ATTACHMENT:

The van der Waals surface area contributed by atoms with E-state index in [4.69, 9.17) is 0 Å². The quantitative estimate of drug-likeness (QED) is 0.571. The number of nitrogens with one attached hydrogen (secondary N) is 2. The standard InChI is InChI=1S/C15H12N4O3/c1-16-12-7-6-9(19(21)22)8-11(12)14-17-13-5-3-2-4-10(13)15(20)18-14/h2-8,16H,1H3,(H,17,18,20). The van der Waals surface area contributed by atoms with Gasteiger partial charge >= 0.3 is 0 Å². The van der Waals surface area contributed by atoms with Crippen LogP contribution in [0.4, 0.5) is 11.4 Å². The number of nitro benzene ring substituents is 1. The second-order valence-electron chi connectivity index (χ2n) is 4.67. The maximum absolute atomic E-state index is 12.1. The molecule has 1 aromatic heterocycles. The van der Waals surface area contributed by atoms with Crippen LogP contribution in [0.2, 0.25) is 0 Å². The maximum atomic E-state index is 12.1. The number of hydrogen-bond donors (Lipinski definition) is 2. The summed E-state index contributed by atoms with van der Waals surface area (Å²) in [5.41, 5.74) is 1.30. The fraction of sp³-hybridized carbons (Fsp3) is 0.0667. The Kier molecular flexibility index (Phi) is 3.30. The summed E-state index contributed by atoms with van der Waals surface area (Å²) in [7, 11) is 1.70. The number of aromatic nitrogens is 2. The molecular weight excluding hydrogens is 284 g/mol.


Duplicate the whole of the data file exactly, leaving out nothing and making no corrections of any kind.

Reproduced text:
The van der Waals surface area contributed by atoms with E-state index in [4.69, 9.17) is 0 Å². The quantitative estimate of drug-likeness (QED) is 0.571. The number of nitrogens with one attached hydrogen (secondary N) is 2. The standard InChI is InChI=1S/C15H12N4O3/c1-16-12-7-6-9(19(21)22)8-11(12)14-17-13-5-3-2-4-10(13)15(20)18-14/h2-8,16H,1H3,(H,17,18,20). The van der Waals surface area contributed by atoms with Gasteiger partial charge >= 0.3 is 0 Å². The van der Waals surface area contributed by atoms with Crippen LogP contribution in [0.4, 0.5) is 11.4 Å². The number of nitro benzene ring substituents is 1. The second-order valence-electron chi connectivity index (χ2n) is 4.67. The maximum absolute atomic E-state index is 12.1. The molecule has 1 aromatic heterocycles. The van der Waals surface area contributed by atoms with Crippen LogP contribution in [0.2, 0.25) is 0 Å². The maximum atomic E-state index is 12.1. The number of hydrogen-bond donors (Lipinski definition) is 2. The summed E-state index contributed by atoms with van der Waals surface area (Å²) in [5.41, 5.74) is 1.30. The fraction of sp³-hybridized carbons (Fsp3) is 0.0667. The Kier molecular flexibility index (Phi) is 3.30. The summed E-state index contributed by atoms with van der Waals surface area (Å²) in [7, 11) is 1.70. The number of aromatic nitrogens is 2. The molecular weight excluding hydrogens is 284 g/mol.